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  • carbon monoxide detector, you ask?

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  • carbon monoxide emissions maybe slightly higher than in gasoline.

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  • carbon monoxide fumes are believed to have come from a faulty gas fire in the lounge of the premises.

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  • carbon monoxide gas, the amount of infrared light which will pass through the sensing material declines.

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  • carbon monoxide gas exposure is fresh air.

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  • carbon monoxide in expired air was lower when the women used NRT than when they smoked.

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  • carbon monoxide in tobacco smoke exerts a negative effect on the heart by reducing the blood's ability to carry oxygen.

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  • Once inhaled, carbon monoxide combines with oxygen carrying hemoglobin to form carboxyhemoglobin.

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  • combustion of hydrocarbons include carbon monoxide.

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  • Among the latter is chlorine monoxide, which initiates ozone destruction in the presence of sunlight.

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  • Where was our carbon monoxide detector, you ask?

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  • They protect the environment by using oxygen to convert poisonous carbon monoxide and hydrocarbons into harmless carbon dioxide and water.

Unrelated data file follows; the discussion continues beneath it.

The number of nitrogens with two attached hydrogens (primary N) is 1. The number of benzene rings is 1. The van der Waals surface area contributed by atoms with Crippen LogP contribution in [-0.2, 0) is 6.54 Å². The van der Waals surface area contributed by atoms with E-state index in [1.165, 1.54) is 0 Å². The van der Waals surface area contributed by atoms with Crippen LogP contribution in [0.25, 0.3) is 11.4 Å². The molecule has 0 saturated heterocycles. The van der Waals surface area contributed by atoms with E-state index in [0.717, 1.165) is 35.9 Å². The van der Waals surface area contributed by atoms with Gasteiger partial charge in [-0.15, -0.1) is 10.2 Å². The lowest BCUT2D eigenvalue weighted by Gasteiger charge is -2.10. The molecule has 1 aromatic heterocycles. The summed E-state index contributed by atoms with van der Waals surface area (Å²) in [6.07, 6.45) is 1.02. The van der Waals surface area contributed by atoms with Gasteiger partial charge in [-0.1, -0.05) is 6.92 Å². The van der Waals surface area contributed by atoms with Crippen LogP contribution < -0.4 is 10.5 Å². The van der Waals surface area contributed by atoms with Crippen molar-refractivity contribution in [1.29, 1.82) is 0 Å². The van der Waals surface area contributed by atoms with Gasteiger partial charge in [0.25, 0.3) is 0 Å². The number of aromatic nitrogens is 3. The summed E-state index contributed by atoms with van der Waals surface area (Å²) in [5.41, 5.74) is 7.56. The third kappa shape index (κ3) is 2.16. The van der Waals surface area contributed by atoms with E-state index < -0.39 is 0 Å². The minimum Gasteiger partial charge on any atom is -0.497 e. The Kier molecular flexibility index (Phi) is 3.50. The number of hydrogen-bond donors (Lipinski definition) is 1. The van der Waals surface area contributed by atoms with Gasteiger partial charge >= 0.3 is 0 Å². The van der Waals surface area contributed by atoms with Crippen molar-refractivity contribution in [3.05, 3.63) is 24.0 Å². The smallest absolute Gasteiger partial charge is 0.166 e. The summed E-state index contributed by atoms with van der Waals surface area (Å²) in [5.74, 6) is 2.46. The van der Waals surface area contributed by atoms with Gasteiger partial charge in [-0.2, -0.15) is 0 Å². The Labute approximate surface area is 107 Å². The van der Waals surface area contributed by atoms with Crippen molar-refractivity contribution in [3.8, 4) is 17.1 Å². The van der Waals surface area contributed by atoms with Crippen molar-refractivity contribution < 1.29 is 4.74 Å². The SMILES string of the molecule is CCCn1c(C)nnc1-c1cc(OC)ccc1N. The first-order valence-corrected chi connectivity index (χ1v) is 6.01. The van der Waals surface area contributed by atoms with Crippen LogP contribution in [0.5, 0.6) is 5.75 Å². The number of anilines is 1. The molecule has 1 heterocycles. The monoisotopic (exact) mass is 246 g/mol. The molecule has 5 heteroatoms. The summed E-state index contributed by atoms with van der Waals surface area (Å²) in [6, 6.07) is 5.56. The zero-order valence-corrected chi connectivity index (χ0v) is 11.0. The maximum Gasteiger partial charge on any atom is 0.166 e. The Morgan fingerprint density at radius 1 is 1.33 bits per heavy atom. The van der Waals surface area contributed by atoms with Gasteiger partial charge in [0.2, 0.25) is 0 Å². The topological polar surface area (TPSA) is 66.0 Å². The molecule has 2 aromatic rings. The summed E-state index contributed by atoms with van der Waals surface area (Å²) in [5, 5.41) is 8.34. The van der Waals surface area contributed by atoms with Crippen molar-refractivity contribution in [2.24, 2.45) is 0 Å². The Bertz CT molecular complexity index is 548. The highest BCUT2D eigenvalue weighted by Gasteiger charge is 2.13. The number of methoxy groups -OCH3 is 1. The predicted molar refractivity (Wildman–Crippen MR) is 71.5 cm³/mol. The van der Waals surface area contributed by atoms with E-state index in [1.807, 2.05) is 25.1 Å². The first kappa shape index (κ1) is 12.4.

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  • It may also occur as a result of the toxic effects of manganese, carbon monoxide, carbon disulfide, and other chemicals.

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  • Carbon monoxide related cerebral edema can cause irreversible damage to the brain which in turn can effect the nervous system.

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  • The concentration of carbon monoxide in exhaled air is then measured.

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  • A blocked flue can lead to carbon monoxide leaking into your home.

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  • Leaflet - ' Preventing carbon monoxide fumes ' Security Checklist Do not leave any cash around your home.

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  • Once inhaled, carbon monoxide combines with oxygen carrying hemoglobin to form carboxyhemoglobin.

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  • Biomimetic sensors utilize a material that mimics the response of human hemoglobin to carbon monoxide.